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In the Shop

RSS By: Dan Anderson, Farm Journal

As a farm machinery mechanic and writer, Dan brings a hands-on approach that only a pro can muster. Along with his In the Shop blog, Dan writes a column by the same name as well as the Shop Series for Farm Journal magazine. Always providing practical information, he is a master at tackling technical topics and making them easy for all of our readers to understand. He and his wife, Becky, live near Bouton, Iowa.

Six Ways To Increase Yields

Mar 23, 2009

We're venturing out of the shop this time and following our handiwork to the field. All the careful maintenance and adjusting we do to planters in the shop is wasted if the operator doesn't take time to match planter settings to soil conditions. Here are six critical adjustments. Do them right and they optimize yields. Do them wrong and you're looking at up to 10 bu/ac yield reduction:
  1. Level the planter. The planter frame tube between the tractor and the planting units should be parallel to the ground and the two parallel linkages that connect each seed box/row unit to the planter main frame should be roughly parallel to the ground, when the planter is in planting position. If the planter isn't level, the disk openers, gauge wheels and closing wheels won't work together as they need to for optimum seed placement.
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  3. Set row cleaners/residue managers to skim the soil and move only residue. Set those devices too deep and they move soil, which creates trenches that degrade accurate seed depth, and encourage erosion. Going through the field, one-third of the row cleaners on a planter should NOT be turning. In other words, an individual row cleaner should NOT be turning one-third of time.
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  5. Avoid using too much down pressure on row units. Excessive down pressure forces the gauge wheels against the soil beside the disk openers, packing the sides of the seed furrow. I've got photos of corn that's knee high where the roots are intertwined and running parallel to the row, with little root development between the rows. The cause? Excessive down-pressure on the gauge wheels that packed the seed furrow walls. Quick test for down pressure: with the planter lowered in the field, try turning individual gauge wheels by hand. You should be able, with effort and two hands, to turn a gauge wheel 1/4 turn when it's pressing against the soil.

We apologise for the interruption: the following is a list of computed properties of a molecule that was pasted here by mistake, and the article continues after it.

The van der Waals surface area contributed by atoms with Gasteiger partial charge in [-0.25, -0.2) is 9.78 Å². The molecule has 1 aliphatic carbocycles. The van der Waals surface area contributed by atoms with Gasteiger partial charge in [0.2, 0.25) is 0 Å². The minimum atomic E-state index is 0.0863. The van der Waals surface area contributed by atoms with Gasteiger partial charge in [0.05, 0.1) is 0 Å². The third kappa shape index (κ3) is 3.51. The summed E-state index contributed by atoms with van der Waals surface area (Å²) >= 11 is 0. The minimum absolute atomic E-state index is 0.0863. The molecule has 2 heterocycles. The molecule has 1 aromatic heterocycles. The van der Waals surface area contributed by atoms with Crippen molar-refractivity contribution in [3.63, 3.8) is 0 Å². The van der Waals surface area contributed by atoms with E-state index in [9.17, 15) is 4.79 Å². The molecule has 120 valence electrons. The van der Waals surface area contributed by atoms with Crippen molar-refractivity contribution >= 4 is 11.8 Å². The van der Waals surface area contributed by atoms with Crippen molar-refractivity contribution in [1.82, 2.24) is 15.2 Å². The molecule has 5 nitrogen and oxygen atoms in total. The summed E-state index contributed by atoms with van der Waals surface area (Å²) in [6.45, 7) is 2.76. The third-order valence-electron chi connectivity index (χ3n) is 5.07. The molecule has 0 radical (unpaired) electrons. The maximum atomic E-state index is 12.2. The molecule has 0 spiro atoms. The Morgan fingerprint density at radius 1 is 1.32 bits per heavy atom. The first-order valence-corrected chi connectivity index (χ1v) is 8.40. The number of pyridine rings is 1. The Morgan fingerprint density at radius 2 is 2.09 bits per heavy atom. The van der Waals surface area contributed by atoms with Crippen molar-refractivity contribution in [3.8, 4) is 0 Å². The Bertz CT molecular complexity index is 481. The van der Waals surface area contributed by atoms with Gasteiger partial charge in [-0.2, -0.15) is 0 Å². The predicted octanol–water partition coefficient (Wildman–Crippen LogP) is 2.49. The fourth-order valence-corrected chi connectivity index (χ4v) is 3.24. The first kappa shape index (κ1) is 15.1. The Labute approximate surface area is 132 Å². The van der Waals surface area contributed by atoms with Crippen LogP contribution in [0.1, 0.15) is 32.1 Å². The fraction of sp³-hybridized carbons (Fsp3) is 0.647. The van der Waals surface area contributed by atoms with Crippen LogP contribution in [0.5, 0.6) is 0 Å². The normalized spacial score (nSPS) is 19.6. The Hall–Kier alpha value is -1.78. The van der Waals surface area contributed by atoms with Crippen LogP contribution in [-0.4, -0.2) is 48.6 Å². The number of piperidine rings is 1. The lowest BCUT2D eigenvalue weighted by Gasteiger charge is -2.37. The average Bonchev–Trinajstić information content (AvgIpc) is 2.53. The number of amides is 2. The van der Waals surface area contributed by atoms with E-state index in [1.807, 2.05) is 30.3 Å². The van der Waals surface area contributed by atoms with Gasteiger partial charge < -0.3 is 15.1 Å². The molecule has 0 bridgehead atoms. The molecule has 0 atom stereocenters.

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  7. If you use seed firmer wands: If you see mud clinging to the plastic wands, either stop planting or remove the wands. If mud is sticking to that super-slick plastic, it's probably too wet to be in the field. But if circumstances require that you plant into less than optimum soil conditions, remove the wands until conditions dry. The bits of mud sticking to the wands will drag seeds in the furrow and disturb accurate seed spacing.
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  9. Use only enough down-pressure on closing wheels to close the seed furrow. It's tempting to pack the seeds into the furrow with extra closing wheel pressure, but compacted soil is the enemy of seedling roots. Dig behind the planter. If the screwdriver or digging tool requires effort to dig down to seeds, or if the soil moves in chunks, reduce closing wheel down-pressure.
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  11. Dig in every field. Dig several times in every field. Modern tractor cabs full of sophisticated seed monitors, autosteer, and planter perfomance monitors make it easy to do everything from the cab.  Every field has different soil, and many fields have soils that vary from one side to the other. The ONLY way to know if seeds are being accurately placed into the soil is to dig, dig, dig.

I've noticed that retired farmers--fathers, uncles, neighbors--who want to be part of spring planting but no longer operate equipment make EXCELLENT planter monitors. Give them a digging tool and a chart of how deep, and the correct seed spacing for each field, and tell them they're in charge of planter accuracy. They LOVE getting on the cell phone or CB radio and telling the planter operator that they're doing something wrong. It may be hard to stop planting long enough to make adjustments and satisfy those old gentlemen, but next fall you'll be glad you did.
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